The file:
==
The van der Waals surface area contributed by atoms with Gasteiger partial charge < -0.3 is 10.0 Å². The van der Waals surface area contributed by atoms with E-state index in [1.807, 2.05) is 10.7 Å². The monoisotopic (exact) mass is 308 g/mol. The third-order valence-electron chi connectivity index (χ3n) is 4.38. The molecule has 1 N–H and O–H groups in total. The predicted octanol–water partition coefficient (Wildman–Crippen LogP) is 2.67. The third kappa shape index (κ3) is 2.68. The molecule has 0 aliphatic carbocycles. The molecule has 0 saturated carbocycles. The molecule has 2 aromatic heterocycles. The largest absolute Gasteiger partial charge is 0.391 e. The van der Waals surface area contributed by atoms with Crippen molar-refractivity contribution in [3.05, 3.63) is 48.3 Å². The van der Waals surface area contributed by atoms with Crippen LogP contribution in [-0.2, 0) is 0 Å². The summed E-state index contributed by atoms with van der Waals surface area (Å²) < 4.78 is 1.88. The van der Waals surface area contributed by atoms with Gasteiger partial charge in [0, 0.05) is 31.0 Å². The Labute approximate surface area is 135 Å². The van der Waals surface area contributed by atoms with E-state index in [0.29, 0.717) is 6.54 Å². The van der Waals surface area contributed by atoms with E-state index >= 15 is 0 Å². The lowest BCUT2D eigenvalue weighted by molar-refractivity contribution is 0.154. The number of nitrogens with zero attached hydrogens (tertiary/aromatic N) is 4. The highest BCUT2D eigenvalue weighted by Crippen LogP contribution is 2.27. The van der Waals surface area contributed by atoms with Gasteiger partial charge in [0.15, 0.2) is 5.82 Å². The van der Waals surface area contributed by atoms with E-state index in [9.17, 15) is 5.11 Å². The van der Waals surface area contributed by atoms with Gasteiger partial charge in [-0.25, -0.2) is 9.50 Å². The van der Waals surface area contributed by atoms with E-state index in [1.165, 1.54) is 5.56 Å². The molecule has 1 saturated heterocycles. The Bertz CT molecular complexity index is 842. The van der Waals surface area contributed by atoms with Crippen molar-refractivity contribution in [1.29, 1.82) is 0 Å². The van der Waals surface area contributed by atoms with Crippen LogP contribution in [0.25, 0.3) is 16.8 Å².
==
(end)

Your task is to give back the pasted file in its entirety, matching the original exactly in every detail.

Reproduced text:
The van der Waals surface area contributed by atoms with Gasteiger partial charge < -0.3 is 10.0 Å². The van der Waals surface area contributed by atoms with E-state index in [1.807, 2.05) is 10.7 Å². The monoisotopic (exact) mass is 308 g/mol. The third-order valence-electron chi connectivity index (χ3n) is 4.38. The molecule has 1 N–H and O–H groups in total. The predicted octanol–water partition coefficient (Wildman–Crippen LogP) is 2.67. The third kappa shape index (κ3) is 2.68. The molecule has 0 aliphatic carbocycles. The molecule has 0 saturated carbocycles. The molecule has 2 aromatic heterocycles. The largest absolute Gasteiger partial charge is 0.391 e. The van der Waals surface area contributed by atoms with Crippen molar-refractivity contribution in [3.05, 3.63) is 48.3 Å². The van der Waals surface area contributed by atoms with Crippen LogP contribution in [-0.2, 0) is 0 Å². The summed E-state index contributed by atoms with van der Waals surface area (Å²) < 4.78 is 1.88. The van der Waals surface area contributed by atoms with Gasteiger partial charge in [0, 0.05) is 31.0 Å². The Labute approximate surface area is 135 Å². The van der Waals surface area contributed by atoms with E-state index in [0.29, 0.717) is 6.54 Å². The van der Waals surface area contributed by atoms with E-state index >= 15 is 0 Å². The lowest BCUT2D eigenvalue weighted by molar-refractivity contribution is 0.154. The number of nitrogens with zero attached hydrogens (tertiary/aromatic N) is 4. The highest BCUT2D eigenvalue weighted by Crippen LogP contribution is 2.27. The van der Waals surface area contributed by atoms with Gasteiger partial charge in [0.15, 0.2) is 5.82 Å². The van der Waals surface area contributed by atoms with E-state index in [9.17, 15) is 5.11 Å². The van der Waals surface area contributed by atoms with Gasteiger partial charge in [-0.25, -0.2) is 9.50 Å². The van der Waals surface area contributed by atoms with E-state index in [1.165, 1.54) is 5.56 Å². The molecule has 1 saturated heterocycles. The Bertz CT molecular complexity index is 842. The van der Waals surface area contributed by atoms with Crippen molar-refractivity contribution in [1.29, 1.82) is 0 Å². The van der Waals surface area contributed by atoms with Crippen LogP contribution in [0.25, 0.3) is 16.8 Å².